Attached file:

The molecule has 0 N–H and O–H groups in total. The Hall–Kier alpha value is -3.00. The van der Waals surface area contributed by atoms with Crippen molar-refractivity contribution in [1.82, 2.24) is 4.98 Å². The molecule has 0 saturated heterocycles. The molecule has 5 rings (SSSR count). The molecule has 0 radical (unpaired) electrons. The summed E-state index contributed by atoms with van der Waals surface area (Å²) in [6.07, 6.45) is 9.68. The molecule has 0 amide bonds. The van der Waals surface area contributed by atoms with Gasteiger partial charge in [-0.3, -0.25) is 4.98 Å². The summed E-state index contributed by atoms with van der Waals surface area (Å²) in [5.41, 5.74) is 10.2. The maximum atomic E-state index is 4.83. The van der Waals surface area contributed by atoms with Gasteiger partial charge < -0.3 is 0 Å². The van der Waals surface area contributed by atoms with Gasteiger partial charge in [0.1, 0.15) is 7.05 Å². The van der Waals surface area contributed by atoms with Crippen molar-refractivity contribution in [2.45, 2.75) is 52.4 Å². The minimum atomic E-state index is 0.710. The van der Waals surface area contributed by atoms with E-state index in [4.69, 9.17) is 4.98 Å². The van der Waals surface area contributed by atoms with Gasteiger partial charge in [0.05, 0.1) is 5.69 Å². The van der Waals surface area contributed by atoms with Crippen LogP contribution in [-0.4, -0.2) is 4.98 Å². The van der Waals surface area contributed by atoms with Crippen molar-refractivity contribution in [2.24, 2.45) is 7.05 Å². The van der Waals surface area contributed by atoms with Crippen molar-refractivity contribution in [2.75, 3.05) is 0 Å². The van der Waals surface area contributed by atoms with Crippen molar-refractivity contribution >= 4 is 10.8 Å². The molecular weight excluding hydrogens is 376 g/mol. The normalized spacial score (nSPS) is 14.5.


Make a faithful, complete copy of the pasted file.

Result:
The molecule has 0 N–H and O–H groups in total. The Hall–Kier alpha value is -3.00. The van der Waals surface area contributed by atoms with Crippen molar-refractivity contribution in [1.82, 2.24) is 4.98 Å². The molecule has 0 saturated heterocycles. The molecule has 5 rings (SSSR count). The molecule has 0 radical (unpaired) electrons. The summed E-state index contributed by atoms with van der Waals surface area (Å²) in [6.07, 6.45) is 9.68. The molecule has 0 amide bonds. The van der Waals surface area contributed by atoms with Gasteiger partial charge in [-0.3, -0.25) is 4.98 Å². The summed E-state index contributed by atoms with van der Waals surface area (Å²) in [5.41, 5.74) is 10.2. The maximum atomic E-state index is 4.83. The van der Waals surface area contributed by atoms with Gasteiger partial charge < -0.3 is 0 Å². The van der Waals surface area contributed by atoms with Gasteiger partial charge in [0.1, 0.15) is 7.05 Å². The van der Waals surface area contributed by atoms with Crippen molar-refractivity contribution in [2.45, 2.75) is 52.4 Å². The minimum atomic E-state index is 0.710. The van der Waals surface area contributed by atoms with E-state index in [4.69, 9.17) is 4.98 Å². The van der Waals surface area contributed by atoms with Gasteiger partial charge in [0.05, 0.1) is 5.69 Å². The van der Waals surface area contributed by atoms with Crippen LogP contribution in [-0.4, -0.2) is 4.98 Å². The van der Waals surface area contributed by atoms with Crippen molar-refractivity contribution in [2.24, 2.45) is 7.05 Å². The van der Waals surface area contributed by atoms with Crippen molar-refractivity contribution in [2.75, 3.05) is 0 Å². The van der Waals surface area contributed by atoms with Crippen molar-refractivity contribution >= 4 is 10.8 Å². The molecular weight excluding hydrogens is 376 g/mol. The normalized spacial score (nSPS) is 14.5.